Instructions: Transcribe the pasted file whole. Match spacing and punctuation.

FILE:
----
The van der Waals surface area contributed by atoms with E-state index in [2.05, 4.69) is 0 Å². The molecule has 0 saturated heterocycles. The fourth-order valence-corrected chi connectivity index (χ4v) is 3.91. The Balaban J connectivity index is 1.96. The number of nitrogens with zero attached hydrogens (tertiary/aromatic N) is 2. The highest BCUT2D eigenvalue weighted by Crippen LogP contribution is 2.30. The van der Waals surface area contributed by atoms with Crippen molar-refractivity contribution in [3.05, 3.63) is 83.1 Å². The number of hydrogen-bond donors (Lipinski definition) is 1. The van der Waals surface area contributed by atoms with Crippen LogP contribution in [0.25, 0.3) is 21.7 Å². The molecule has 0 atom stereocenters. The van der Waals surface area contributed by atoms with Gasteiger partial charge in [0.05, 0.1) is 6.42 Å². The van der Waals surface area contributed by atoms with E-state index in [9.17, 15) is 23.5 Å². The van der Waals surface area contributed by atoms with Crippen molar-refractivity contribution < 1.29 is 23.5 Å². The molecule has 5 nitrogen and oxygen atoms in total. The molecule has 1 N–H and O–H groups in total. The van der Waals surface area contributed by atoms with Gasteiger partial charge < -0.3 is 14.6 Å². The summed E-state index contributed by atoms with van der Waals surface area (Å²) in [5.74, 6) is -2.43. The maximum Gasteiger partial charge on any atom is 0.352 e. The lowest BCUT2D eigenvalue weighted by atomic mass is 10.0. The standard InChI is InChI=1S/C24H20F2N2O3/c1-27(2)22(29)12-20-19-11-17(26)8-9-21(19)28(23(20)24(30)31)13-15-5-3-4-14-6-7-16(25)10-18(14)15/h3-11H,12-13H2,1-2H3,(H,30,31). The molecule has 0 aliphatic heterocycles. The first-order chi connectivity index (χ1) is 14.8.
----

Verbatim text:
The van der Waals surface area contributed by atoms with E-state index in [2.05, 4.69) is 0 Å². The molecule has 0 saturated heterocycles. The fourth-order valence-corrected chi connectivity index (χ4v) is 3.91. The Balaban J connectivity index is 1.96. The number of nitrogens with zero attached hydrogens (tertiary/aromatic N) is 2. The highest BCUT2D eigenvalue weighted by Crippen LogP contribution is 2.30. The van der Waals surface area contributed by atoms with Crippen molar-refractivity contribution in [3.05, 3.63) is 83.1 Å². The number of hydrogen-bond donors (Lipinski definition) is 1. The van der Waals surface area contributed by atoms with Crippen LogP contribution in [0.25, 0.3) is 21.7 Å². The molecule has 0 atom stereocenters. The van der Waals surface area contributed by atoms with Gasteiger partial charge in [0.05, 0.1) is 6.42 Å². The van der Waals surface area contributed by atoms with E-state index in [9.17, 15) is 23.5 Å². The van der Waals surface area contributed by atoms with Crippen molar-refractivity contribution < 1.29 is 23.5 Å². The molecule has 5 nitrogen and oxygen atoms in total. The molecule has 1 N–H and O–H groups in total. The van der Waals surface area contributed by atoms with Gasteiger partial charge < -0.3 is 14.6 Å². The summed E-state index contributed by atoms with van der Waals surface area (Å²) in [5.74, 6) is -2.43. The maximum Gasteiger partial charge on any atom is 0.352 e. The lowest BCUT2D eigenvalue weighted by atomic mass is 10.0. The standard InChI is InChI=1S/C24H20F2N2O3/c1-27(2)22(29)12-20-19-11-17(26)8-9-21(19)28(23(20)24(30)31)13-15-5-3-4-14-6-7-16(25)10-18(14)15/h3-11H,12-13H2,1-2H3,(H,30,31). The molecule has 0 aliphatic heterocycles. The first-order chi connectivity index (χ1) is 14.8.